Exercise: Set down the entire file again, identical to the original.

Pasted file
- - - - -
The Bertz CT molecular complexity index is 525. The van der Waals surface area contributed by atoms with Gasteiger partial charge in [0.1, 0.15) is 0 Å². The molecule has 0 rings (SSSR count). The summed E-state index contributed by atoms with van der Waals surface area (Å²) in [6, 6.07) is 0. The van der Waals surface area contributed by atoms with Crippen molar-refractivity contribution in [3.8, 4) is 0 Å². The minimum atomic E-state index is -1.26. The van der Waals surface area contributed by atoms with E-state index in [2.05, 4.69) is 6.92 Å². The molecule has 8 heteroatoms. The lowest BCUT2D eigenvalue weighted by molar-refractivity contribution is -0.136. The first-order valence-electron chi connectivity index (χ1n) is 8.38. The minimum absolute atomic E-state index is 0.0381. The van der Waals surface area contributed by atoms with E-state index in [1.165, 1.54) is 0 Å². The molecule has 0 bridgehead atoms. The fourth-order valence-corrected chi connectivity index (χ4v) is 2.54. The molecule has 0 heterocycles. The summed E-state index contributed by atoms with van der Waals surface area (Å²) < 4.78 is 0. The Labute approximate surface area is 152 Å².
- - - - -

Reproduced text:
The Bertz CT molecular complexity index is 525. The van der Waals surface area contributed by atoms with Gasteiger partial charge in [0.1, 0.15) is 0 Å². The molecule has 0 rings (SSSR count). The summed E-state index contributed by atoms with van der Waals surface area (Å²) in [6, 6.07) is 0. The van der Waals surface area contributed by atoms with Crippen molar-refractivity contribution in [3.8, 4) is 0 Å². The minimum atomic E-state index is -1.26. The van der Waals surface area contributed by atoms with E-state index in [2.05, 4.69) is 6.92 Å². The molecule has 8 heteroatoms. The lowest BCUT2D eigenvalue weighted by molar-refractivity contribution is -0.136. The first-order valence-electron chi connectivity index (χ1n) is 8.38. The minimum absolute atomic E-state index is 0.0381. The van der Waals surface area contributed by atoms with E-state index in [1.165, 1.54) is 0 Å². The molecule has 0 bridgehead atoms. The fourth-order valence-corrected chi connectivity index (χ4v) is 2.54. The molecule has 0 heterocycles. The summed E-state index contributed by atoms with van der Waals surface area (Å²) < 4.78 is 0. The Labute approximate surface area is 152 Å².